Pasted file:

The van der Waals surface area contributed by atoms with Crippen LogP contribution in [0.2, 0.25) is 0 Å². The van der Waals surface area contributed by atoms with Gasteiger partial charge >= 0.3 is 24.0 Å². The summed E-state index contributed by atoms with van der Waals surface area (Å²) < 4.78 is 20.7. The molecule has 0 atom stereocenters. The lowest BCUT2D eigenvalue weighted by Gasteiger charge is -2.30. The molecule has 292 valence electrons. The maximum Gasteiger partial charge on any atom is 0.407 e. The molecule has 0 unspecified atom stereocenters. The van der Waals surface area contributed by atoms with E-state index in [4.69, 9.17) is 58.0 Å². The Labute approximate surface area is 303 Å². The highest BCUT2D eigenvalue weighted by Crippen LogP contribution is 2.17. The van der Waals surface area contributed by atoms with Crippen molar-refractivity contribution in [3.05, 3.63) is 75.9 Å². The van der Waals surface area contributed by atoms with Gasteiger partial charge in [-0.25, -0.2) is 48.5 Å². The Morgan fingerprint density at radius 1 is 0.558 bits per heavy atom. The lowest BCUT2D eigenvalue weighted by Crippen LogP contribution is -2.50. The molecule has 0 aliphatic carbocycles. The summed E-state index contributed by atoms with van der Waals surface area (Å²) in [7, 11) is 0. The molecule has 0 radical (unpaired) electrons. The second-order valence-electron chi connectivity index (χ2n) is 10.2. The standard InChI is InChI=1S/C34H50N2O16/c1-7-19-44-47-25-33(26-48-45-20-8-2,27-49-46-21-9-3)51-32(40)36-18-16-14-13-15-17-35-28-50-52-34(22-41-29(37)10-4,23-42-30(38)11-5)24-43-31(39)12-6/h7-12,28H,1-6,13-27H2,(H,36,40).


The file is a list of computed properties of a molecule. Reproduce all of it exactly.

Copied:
The van der Waals surface area contributed by atoms with Crippen LogP contribution in [0.2, 0.25) is 0 Å². The van der Waals surface area contributed by atoms with Gasteiger partial charge >= 0.3 is 24.0 Å². The summed E-state index contributed by atoms with van der Waals surface area (Å²) < 4.78 is 20.7. The molecule has 0 atom stereocenters. The lowest BCUT2D eigenvalue weighted by Gasteiger charge is -2.30. The molecule has 292 valence electrons. The maximum Gasteiger partial charge on any atom is 0.407 e. The molecule has 0 unspecified atom stereocenters. The van der Waals surface area contributed by atoms with E-state index in [4.69, 9.17) is 58.0 Å². The Labute approximate surface area is 303 Å². The highest BCUT2D eigenvalue weighted by Crippen LogP contribution is 2.17. The van der Waals surface area contributed by atoms with Crippen molar-refractivity contribution in [3.05, 3.63) is 75.9 Å². The van der Waals surface area contributed by atoms with Gasteiger partial charge in [-0.25, -0.2) is 48.5 Å². The Morgan fingerprint density at radius 1 is 0.558 bits per heavy atom. The lowest BCUT2D eigenvalue weighted by Crippen LogP contribution is -2.50. The molecule has 0 aliphatic carbocycles. The summed E-state index contributed by atoms with van der Waals surface area (Å²) in [7, 11) is 0. The molecule has 0 radical (unpaired) electrons. The second-order valence-electron chi connectivity index (χ2n) is 10.2. The standard InChI is InChI=1S/C34H50N2O16/c1-7-19-44-47-25-33(26-48-45-20-8-2,27-49-46-21-9-3)51-32(40)36-18-16-14-13-15-17-35-28-50-52-34(22-41-29(37)10-4,23-42-30(38)11-5)24-43-31(39)12-6/h7-12,28H,1-6,13-27H2,(H,36,40).